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Chinook Salmon

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Chinook SpawningOncorhynchus tshawytscha

Chinook also known as King Salmon are the largest Pacific salmon species, averaging approximately 35 inches and 10 to 50 pounds, but have been known to historicaly reach up to 130 pounds.  They are found throughout the Pacific from the San Francisco Bay in California to Alaska, and on the other side of the ocean as far south as Japan.  The Rogue Basin has two separate runs of Chinook in the Spring and the Fall, with slightly different ranges throughout the watershed in addition to their differing spawning times.  After hatching the young fish will spend about a year in freshwater before heading out to sea where they will remain for about 2-4 years before coming back to freshwater to spawn.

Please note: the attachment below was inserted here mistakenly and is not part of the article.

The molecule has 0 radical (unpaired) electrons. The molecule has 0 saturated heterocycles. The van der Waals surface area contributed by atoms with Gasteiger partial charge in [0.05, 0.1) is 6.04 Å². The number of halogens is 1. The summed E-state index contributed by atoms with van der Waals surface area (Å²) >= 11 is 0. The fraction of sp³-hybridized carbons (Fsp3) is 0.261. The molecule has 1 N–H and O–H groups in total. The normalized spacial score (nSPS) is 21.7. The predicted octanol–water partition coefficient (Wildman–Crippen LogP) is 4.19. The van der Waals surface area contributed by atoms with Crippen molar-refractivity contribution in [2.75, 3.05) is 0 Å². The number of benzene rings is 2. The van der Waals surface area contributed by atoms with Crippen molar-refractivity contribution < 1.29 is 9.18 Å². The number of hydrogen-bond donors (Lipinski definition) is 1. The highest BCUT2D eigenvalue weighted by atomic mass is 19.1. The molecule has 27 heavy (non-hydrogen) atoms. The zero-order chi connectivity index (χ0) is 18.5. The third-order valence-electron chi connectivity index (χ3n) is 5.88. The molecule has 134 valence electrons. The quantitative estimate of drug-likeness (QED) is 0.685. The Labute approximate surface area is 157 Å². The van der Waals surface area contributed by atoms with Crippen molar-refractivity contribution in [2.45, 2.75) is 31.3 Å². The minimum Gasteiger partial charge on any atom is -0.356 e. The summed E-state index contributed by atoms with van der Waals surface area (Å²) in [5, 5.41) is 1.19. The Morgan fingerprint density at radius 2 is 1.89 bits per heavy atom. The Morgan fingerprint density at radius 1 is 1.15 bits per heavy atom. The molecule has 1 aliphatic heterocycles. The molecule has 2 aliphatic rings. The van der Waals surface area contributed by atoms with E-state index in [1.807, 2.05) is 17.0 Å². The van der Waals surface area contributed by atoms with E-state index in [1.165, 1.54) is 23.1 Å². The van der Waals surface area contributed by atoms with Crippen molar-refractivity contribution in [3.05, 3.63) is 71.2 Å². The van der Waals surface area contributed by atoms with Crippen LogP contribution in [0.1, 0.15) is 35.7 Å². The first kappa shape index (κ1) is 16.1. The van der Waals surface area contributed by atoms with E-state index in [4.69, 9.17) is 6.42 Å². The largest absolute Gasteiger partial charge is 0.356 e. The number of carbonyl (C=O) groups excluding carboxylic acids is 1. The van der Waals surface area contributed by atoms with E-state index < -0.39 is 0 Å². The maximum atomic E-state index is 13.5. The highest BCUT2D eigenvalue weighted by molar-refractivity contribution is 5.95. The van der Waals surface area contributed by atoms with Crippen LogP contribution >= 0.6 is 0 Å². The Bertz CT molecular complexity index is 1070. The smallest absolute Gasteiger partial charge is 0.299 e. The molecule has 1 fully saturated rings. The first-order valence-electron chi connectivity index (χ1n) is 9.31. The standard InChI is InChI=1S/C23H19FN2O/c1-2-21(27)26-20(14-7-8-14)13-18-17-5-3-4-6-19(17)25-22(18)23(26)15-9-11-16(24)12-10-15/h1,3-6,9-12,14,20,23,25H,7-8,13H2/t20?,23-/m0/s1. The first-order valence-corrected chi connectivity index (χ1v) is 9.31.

Like other salmonids Chinook are suffering in many ways from dams, habitat destruction, mining, agriculture, logging, water diversion, urbanization and climate change causing steady declines of most species.

Chinook Salmon Distribution in the Rogue River Basin

Chinook Salmon Distribution in the Rogue River Watershed

For more information:

http://en.wikipedia.org/wiki/Chinook_salmon
http://www.pcouncil.org/salmon/background/
http://www.nmfs.noaa.gov/pr/species/fish/chinooksalmon.htm
http://www.psmfc.org/habitat/edu_chinook_facts.html
http://www.nmfs.noaa.gov/pr/species/fish/salmon.htm

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